The Mediterranean Diet has enjoyed quite the banner year.
The most recent development might have occurred during a presentation at the American Psychiatric Association’s 2019 annual meeting just this May. There, researchers motioned that adherence to the fruit and legumes rich diet can protect against the development of symptoms of depression in old age. Each unit intake increase of the most popular element of the diet, (vegetables) was associated with a 20% lower increase of instances of the mental illness. Researchers at Washington University seconded this finding, adding, that the omega three fatty acids featured in the Mediterranean diet, have been shown to yield concrete reductions to depressive moods. According to the authors, individuals that adhere to the diet are 33% less likely to develop depression.
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Michelle Qaqundah recently wrote up a paper that got published in the Natural Journal of Medicine, positing that the Mediterranean diet can lower your risk of cardiovascular disease, neurodegenerative diseases, diabetes, and even cancer. “The [study] found a 17% and 12% decreased cancer mortality in men and women following the Mediterranean diet after five years of follow-up,” Qaqundah concluded in the report.
A hard act to follow no doubt, but as far as The World Health Organization is concerned, there, in fact, looms a worthy contender.
The diet is in the details
The Nordic Diet is the brainchild of a team of scientists, nutritionists and chefs birthed back in 2004 as a method of mitigating a growing obesity trend in Norway, Denmark, Sweden, Finland, and Iceland. Although many experts have already pointed out that some of the foods featured in the diet weren’t actually around when the ancient Nords reigned, the fundamental personality of the diet is based on the produce intake adopted by the Scandanavians.
Already, in its young life, it has been studied to promote weight loss, without restricting calorie intake. Moreover, because the diet champions food that is locally sourced and sustainably farmed, votaries also get to pride themselves on being environmentally conscious. The rules are simple enough: eat a ton of berries, vegetables, legumes, potatoes, whole grains, nuts, seeds, rye, breads, fish, seafood, low-fat dairy, herbs spices, and canola oil (more on that one in a bit). Occasionally eat free-range eggs, cheese, and yogurt, eat red meat and animal fats even less, and steer resolutely clear of sugar-sweetened beverages, added sugars, processed meats, food additives, and refined fast foods. Simply put, the Nordic Diet is a critique of the excessive sugar and fat intake of the western diet, with double the fiber and seafood to boot.
You might be having a hard time distinguishing between what I just described and the Mediterranean diet. It’s true, the differences are subtle, but the World Health Organization believes the tenous contrasts deserve our consideration.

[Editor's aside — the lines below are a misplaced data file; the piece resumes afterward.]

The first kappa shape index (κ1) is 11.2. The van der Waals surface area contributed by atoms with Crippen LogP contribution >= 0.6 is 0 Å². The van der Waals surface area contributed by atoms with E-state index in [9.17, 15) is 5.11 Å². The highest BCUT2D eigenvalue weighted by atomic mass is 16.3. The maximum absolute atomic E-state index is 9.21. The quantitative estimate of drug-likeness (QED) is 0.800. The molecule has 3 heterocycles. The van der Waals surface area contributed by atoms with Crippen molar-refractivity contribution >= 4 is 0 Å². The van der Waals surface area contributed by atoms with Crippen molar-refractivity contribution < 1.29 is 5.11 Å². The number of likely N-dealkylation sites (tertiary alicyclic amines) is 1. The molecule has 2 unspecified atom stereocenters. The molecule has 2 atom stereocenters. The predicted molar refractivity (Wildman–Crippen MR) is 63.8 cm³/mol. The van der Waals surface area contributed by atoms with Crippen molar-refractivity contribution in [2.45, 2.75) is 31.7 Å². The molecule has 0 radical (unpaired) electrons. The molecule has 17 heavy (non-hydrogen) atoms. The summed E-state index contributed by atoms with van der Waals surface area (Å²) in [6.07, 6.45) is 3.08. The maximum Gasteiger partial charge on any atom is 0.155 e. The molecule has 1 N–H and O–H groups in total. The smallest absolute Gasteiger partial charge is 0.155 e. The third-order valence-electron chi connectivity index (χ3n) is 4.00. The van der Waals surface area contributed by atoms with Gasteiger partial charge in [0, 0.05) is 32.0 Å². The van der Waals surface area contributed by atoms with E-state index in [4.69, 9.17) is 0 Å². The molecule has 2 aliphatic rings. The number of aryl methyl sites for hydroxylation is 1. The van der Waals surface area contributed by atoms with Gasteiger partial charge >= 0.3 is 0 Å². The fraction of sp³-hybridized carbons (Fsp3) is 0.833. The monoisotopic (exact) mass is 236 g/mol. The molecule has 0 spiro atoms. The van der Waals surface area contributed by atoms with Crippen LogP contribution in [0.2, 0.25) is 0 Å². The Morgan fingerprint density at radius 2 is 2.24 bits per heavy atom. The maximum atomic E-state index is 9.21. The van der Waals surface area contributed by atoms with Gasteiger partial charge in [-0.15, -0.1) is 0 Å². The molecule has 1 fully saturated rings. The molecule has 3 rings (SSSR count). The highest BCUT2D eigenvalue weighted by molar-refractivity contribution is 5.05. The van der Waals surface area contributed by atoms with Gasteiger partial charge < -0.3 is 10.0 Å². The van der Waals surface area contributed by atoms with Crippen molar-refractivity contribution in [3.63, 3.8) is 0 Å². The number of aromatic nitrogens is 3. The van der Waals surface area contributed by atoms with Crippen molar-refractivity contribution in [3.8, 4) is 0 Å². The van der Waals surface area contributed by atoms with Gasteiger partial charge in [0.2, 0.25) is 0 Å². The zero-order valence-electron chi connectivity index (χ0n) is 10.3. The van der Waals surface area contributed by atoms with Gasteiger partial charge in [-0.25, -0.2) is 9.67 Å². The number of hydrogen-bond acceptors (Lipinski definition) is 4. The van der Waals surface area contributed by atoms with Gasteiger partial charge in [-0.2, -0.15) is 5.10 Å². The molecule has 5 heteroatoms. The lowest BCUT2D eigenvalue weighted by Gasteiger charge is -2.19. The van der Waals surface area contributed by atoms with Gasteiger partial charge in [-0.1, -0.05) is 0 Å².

Firstly, the biggest difference has to be The Nordic Diet’s privilege of canola and rapeseed oil, two departures from the Meddereennean diet’s love of olive oil. Canola and rapeseed oil are super rich in monosaturated fats which are known to promote heart health. Also, the diet’s origin means its contents, are primarily foods that can grow in colder climates, think kale, cabbage, brussels sprouts, etc.
Save a little dough (but don’t eat dough)
By and large seasonal produce is more affordable than fruits that are out of season. Vegetables are the nucleus of the diet. Instead of greens being chosen to accommodate the meat, The Nordic Diet operates in reverse. A diet that sees foods like broccoli, cabbage, and berries headline main courses will by default be much cheaper than the western diet which red meat heavy, and even the Mediterranean diet which favors the typically pricier fish. It should also be noted that the Nordic Diet accepts canned fish and frozen veggie and fruits into its regimen. Seasonal produce is cheaper, canned fish is cheaper, frozen fruits are cheaper, The Nordic Diet is cheaper.
For these discrepancies, however insignificant they may seem, The World Health Organization has officially endorsed the Nordic Diet as the optimal diet over the Mediterranean diet for people looking to lose weight on a budget. A bold claim, against a diet that has gained so much acclaim in recent years. However, in WHO’s defense, just last year an 82-year-old woman suffering from dementia claimed to regain her memory after adhering to a diet that is eerily similar to the Nordic Diet.
Sylvia Hatzner claims that after eating berries, leafy vegetables, kale, spinach broccoli, sweet potatoes, oats and abstaining from fatty and processed foods her condition drastically improved. Her, son Mark Hatnzer, would also engage in cognitive task with his mother, the both of them allowing for the occasional treat of dark chocolate.
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